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Patients as Partners and the Legacy of Henrietta Lacks: A Q&A with David Lacks
Henrietta Lacks, a poor black tobacco farmer and loving mother of four children, was an unsung hero for too long. After her doctor collected cells from her cervical cancer tumor in 1951, Henrietta unwittingly had an integral role in the transformation of biomedical research over that past six decades. The cells, known as HeLa, were the first human cells to grow and divide continuously in the lab, making research on tissue culture possible and contributing to many huge advances in medicine, such as the development of modern vaccines and cancer therapies.
Yet, for 20 years after Henrietta’s death from her cancer, the Lacks family had no idea that her cells were still alive and powering medical advances. For decades beyond that, they did not benefit from these medical advances or from Henrietta’s contribution in any way — even in public awareness and credit for her legacy.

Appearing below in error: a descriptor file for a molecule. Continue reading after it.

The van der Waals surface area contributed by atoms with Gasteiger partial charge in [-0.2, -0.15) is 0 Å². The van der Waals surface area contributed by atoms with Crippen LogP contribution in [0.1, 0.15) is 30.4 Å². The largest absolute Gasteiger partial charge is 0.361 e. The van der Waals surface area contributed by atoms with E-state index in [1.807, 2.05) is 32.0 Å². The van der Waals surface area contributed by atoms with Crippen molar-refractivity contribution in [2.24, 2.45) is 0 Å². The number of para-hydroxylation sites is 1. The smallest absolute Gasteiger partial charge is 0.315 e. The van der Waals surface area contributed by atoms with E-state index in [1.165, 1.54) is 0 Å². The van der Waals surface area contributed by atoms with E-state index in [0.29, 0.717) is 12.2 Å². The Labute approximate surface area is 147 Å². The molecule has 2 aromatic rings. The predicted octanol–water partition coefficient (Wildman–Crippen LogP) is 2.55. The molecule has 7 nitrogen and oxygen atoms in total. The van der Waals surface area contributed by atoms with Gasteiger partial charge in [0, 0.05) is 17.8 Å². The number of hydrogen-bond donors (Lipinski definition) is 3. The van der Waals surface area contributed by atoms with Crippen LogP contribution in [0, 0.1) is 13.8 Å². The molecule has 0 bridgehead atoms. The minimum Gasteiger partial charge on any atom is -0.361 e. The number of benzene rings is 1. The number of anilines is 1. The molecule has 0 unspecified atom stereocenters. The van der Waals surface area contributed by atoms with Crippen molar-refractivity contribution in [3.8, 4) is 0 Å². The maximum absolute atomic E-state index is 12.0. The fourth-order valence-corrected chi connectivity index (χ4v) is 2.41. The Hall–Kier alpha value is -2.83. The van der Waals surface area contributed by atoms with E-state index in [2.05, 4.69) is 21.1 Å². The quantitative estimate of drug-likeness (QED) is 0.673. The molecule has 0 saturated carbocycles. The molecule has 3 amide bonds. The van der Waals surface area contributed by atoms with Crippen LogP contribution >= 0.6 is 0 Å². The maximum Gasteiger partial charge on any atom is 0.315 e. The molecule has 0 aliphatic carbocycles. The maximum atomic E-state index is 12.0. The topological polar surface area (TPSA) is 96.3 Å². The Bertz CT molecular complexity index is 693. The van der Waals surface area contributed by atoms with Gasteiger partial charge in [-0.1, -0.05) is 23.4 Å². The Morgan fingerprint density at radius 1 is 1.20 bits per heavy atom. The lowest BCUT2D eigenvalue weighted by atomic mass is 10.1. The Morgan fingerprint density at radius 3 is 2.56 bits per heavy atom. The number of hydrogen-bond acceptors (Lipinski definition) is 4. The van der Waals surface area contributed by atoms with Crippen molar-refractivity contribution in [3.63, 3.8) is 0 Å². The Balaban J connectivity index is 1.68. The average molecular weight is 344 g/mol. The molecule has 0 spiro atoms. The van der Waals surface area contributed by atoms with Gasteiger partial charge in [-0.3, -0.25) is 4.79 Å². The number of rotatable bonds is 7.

Awareness of Henrietta’s contributions changed in a major way after author Rebecca Skloot partnered with the Lacks family to report The Immortal Life of Henrietta Lacks. The book, published in 2010, became a critically acclaimed bestseller. It chronicles Skloot’s journey with Henrietta’s daughter, Deborah, (known as Dale to her loved ones) to uncover Henrietta’s story, weaving in details of the science of HeLa cells with the complexities of the Lacks family’s experiences coming to terms with their emerging knowledge of how those cells had been used without their consent. An HBO movie based on the book is now being produced by Oprah Winfrey, who also stars as Deborah.